North Korea re-opens hotline with South, with Olympics and 'mutual interest' on the agenda
South Korea, which has long favoured engagement with the North, ignores Trump's aggressive overtures
Seoul — North Korea has been saying it will re-open a hotline with the South to discuss attending the Winter Olympics, forging ahead with peace overtures despite taunts from US President Donald Trump.
Despite expectations, the hotline, which was cut by the North in 2016, was restored on Wednesday morning after Seoul proposed high-level talks in response to an olive branch from the North’s leader ahead of February’s games in Pyeongchang, about 80km from the border dividing the Korean Peninsula.
However, it was North Korean officials who made initial contact with their counterparts in South Korea: North Korea called the hotline at 3.30pm in Seoul.
Kim’s recent overtures to the South mark a rare softening in tone, as tension over its banned weapons programme has surged in recent months following a flurry of missile launches and its most powerful nuclear test yet.
Seoul has responded with President Moon Jae-in’s government proposing holding talks on January 9 at the border "truce" village of Panmunjom, which would be the first formal gathering between the two sides since 2015. The talks are to discuss “matters of mutual interest” including Kim’s suggestion that the reclusive nation could participate in the Olympics, something Moon has long pushed for.
Trump has expressed scepticism about Kim’s call for talks, with an administration official saying North Korea is aiming to drive a wedge in the US-South Korean alliance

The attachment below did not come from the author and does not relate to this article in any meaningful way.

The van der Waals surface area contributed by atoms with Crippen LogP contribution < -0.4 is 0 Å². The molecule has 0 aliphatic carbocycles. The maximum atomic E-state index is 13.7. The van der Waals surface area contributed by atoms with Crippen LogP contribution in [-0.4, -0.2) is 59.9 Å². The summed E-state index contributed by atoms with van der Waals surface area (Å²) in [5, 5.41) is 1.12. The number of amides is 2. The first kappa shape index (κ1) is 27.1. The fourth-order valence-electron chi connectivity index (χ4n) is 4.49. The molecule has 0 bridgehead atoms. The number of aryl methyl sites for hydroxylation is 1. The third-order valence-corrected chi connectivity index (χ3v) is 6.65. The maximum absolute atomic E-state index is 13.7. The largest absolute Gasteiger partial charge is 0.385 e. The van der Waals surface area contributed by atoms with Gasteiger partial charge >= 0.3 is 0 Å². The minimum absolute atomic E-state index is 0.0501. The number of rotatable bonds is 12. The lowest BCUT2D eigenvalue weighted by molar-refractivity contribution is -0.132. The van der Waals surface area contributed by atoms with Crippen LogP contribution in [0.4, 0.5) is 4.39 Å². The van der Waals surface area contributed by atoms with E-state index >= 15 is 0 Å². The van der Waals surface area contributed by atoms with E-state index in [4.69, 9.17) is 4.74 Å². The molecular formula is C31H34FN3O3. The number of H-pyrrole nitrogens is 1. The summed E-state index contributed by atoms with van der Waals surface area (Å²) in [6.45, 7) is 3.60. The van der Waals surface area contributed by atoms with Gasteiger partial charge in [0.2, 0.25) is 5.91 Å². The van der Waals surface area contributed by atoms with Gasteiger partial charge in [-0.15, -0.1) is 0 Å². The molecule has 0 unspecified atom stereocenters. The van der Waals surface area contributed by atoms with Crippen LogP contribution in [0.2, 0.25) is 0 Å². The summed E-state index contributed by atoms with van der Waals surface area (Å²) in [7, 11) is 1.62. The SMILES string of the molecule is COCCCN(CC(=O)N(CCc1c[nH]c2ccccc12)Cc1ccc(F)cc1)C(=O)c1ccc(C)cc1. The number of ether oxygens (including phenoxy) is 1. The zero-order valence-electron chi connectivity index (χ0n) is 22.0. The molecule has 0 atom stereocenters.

However, Kim’s New Year address included a warning to the US that he has a “nuclear button” on his table, prompting a furious response from Trump via Twitter.
“North Korean Leader Kim Jong-un just stated that the ‘Nuclear Button is on his desk at all times.’ Will someone from his depleted and food starved regime please inform him that I too have a Nuclear Button, but it is a much bigger & more powerful one than his, and my Button works!” he wrote.
Trump’s remarks came as his ambassador to the UN, Nikki Haley, dismissed Seoul’s offer to hold talks, calling it a “band-aid”. US state department spokesman Heather Nauert also warned that Kim “may be trying to drive a wedge of some sort between the two nations — between our nation and the Republic of Korea”.
Trump has expressed scepticism about Kim’s call for talks, with an administration official saying North Korea is aiming to drive a wedge in the US-South Korean alliance. The US wants to avoid anything that might undermine its pressure campaign of sanctions and military threats to halt Kim’s nuclear programme.
Moon’s government has said it’s consulting on the talks with the US, which has about 30,000 troops in South Korea and provides a nuclear deterrent. A Trump administration official said that the US is in close touch with South Korea on a unified response to North Korea. But the rapprochement between the North and South seemed to be moving ahead on Wednesday, with Kim welcoming Seoul’s support for his overtures, according to Ri Son-gwon, the head of North Korea’s agency handling inter-Korean affairs.